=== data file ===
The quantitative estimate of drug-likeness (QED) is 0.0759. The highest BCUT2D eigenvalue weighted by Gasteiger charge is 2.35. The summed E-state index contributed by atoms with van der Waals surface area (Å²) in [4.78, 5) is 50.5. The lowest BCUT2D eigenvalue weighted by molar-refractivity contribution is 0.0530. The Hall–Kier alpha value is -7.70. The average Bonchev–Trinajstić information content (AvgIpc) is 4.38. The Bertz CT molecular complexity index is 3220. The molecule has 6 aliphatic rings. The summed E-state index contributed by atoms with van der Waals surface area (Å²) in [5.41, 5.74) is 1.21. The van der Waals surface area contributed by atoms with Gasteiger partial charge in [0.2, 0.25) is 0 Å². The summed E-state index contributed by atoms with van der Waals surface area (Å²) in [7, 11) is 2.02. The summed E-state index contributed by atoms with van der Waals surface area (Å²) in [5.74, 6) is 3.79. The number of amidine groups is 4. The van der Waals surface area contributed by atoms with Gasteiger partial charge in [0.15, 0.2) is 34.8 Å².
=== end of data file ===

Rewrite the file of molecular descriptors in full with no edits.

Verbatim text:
The quantitative estimate of drug-likeness (QED) is 0.0759. The highest BCUT2D eigenvalue weighted by Gasteiger charge is 2.35. The summed E-state index contributed by atoms with van der Waals surface area (Å²) in [4.78, 5) is 50.5. The lowest BCUT2D eigenvalue weighted by molar-refractivity contribution is 0.0530. The Hall–Kier alpha value is -7.70. The average Bonchev–Trinajstić information content (AvgIpc) is 4.38. The Bertz CT molecular complexity index is 3220. The molecule has 6 aliphatic rings. The summed E-state index contributed by atoms with van der Waals surface area (Å²) in [5.41, 5.74) is 1.21. The van der Waals surface area contributed by atoms with Gasteiger partial charge in [0.2, 0.25) is 0 Å². The summed E-state index contributed by atoms with van der Waals surface area (Å²) in [7, 11) is 2.02. The summed E-state index contributed by atoms with van der Waals surface area (Å²) in [5.74, 6) is 3.79. The number of amidine groups is 4. The van der Waals surface area contributed by atoms with Gasteiger partial charge in [0.15, 0.2) is 34.8 Å².